Friday, December 03, 2010

Saloon Bar (Walter Forde, 1940)

Saloon Bar is an obscure Ealing comedy-thriller set at Christmastime about a group of pub regulars trying to save a friend from hanging for a murder he didn't commit. But the film delights more in its vertical pleasures than the forward momentum towards clearing the man's name. Forde spends much of the running time familiarizing the audience with the characters and their routines, peppering the story with perpetual diversions and interruptions, many of them sonic/musical.

At the film's beginning, a light score plays as the employees ready the bar for opening.

As Ivy and Fred talk, though, the music's volume rises to almost absurd levels, so much so that you think you're in for a sonic experience akin to the obnoxious wall-to-wall score of Ulmer's Bluebeard.

But lo - the landlord reveals it as diegetic music playing on the radio (stereo?) as he complains about the loud music disturbing his wife upstairs who is about to have their seventh child. That's Fred on the right turning the music off.

Then we have some grating music interruptions. First, a tuneless trumpet pokes in.

And a bunch of bratty kids caroling off key (including a young Roddy McDowall)

Here's an odd shot-reverse-shot sequence (cut on the word "irony")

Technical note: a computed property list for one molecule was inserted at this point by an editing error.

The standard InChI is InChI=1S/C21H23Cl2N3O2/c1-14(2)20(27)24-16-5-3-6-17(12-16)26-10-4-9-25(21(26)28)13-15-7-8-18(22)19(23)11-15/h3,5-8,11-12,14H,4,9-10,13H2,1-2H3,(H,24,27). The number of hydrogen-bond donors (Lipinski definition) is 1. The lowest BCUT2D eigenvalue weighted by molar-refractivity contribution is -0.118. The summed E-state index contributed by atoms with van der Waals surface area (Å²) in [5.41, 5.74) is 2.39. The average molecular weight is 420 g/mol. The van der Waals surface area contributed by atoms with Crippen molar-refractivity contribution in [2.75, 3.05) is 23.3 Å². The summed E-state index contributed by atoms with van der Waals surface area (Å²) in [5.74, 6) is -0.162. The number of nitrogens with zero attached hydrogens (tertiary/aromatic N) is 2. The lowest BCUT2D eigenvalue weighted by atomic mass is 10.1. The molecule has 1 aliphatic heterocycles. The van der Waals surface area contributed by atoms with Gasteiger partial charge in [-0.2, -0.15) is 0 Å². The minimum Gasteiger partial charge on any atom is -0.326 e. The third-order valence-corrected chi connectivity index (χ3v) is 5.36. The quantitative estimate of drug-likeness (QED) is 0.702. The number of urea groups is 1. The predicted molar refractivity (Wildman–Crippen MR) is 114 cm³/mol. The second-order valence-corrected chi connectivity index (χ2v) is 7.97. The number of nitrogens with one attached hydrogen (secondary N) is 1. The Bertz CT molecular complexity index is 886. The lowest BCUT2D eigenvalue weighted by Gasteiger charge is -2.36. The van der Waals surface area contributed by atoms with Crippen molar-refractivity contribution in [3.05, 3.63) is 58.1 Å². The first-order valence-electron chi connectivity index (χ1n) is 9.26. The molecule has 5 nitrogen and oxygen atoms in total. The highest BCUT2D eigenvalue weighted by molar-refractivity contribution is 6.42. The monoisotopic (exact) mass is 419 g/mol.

And you can see the boom mic in the upper right on the wall menu

There's a funny bit where the men show off their legs.

And a visceral track in to the murder victim in a flashback (apparently an omniscient one)

There's some business being annoyed with/making fun of the upper class, first in a garage when one of the regular is trying to find some clues to his friend's innocence, and then later as a party of toffs leave the bar in a snooty huff upon discovering there's no tomato juice.

And if you're a newbie, don't get in the Saloon Bar folk's way when they're looking for clues else you'll find yourself shamed out of the place with their cold, silent stares.

With the real killer finally in their midst, the regulars are about to trap him when the sound of preaching comes from outside. A creepy tracking shot moves towards the door and a shaggy evangelist enters rambling about evil and lies.

It all becomes too much and the killer indulges in some kino fisting before running off.

Eventually all is well and everyone revels in their amateur sleuthing.

And the landlord's wife gives birth to a boy. He closes up shop as a policeman reminds him that it's after hours. But the landlord invites him in for a private party with the regulars. As Tim Pulleine writes in "A Song and Dance at the Local: Thoughts on Ealing," "We are left with the sense of a small, cosy clan that may know its place but is not going to stand for being messed about."*

* in The British Cinema Book, ed. Robert Murphy (London: BFI, 2008,), 259-266.


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